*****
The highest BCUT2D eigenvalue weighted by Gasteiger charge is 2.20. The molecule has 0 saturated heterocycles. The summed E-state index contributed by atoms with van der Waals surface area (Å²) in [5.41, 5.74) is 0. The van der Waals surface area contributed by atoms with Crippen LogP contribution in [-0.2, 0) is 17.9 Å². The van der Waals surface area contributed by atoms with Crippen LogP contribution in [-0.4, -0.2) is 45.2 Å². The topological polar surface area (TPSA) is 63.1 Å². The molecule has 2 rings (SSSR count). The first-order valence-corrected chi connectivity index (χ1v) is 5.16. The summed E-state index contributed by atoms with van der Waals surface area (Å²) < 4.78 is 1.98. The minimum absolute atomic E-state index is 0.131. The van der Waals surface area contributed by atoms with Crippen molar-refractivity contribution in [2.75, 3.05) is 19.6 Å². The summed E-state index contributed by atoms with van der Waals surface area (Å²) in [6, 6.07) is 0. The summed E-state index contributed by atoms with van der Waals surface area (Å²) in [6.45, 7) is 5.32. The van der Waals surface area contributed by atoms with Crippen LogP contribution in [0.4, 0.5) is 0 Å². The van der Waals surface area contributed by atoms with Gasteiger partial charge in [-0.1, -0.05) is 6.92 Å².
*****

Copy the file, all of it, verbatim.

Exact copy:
The highest BCUT2D eigenvalue weighted by Gasteiger charge is 2.20. The molecule has 0 saturated heterocycles. The summed E-state index contributed by atoms with van der Waals surface area (Å²) in [5.41, 5.74) is 0. The van der Waals surface area contributed by atoms with Crippen LogP contribution in [-0.2, 0) is 17.9 Å². The van der Waals surface area contributed by atoms with Crippen LogP contribution in [-0.4, -0.2) is 45.2 Å². The topological polar surface area (TPSA) is 63.1 Å². The molecule has 2 rings (SSSR count). The first-order valence-corrected chi connectivity index (χ1v) is 5.16. The summed E-state index contributed by atoms with van der Waals surface area (Å²) < 4.78 is 1.98. The minimum absolute atomic E-state index is 0.131. The van der Waals surface area contributed by atoms with Crippen molar-refractivity contribution in [2.75, 3.05) is 19.6 Å². The summed E-state index contributed by atoms with van der Waals surface area (Å²) in [6, 6.07) is 0. The summed E-state index contributed by atoms with van der Waals surface area (Å²) in [6.45, 7) is 5.32. The van der Waals surface area contributed by atoms with Crippen LogP contribution in [0.4, 0.5) is 0 Å². The van der Waals surface area contributed by atoms with Gasteiger partial charge in [-0.1, -0.05) is 6.92 Å².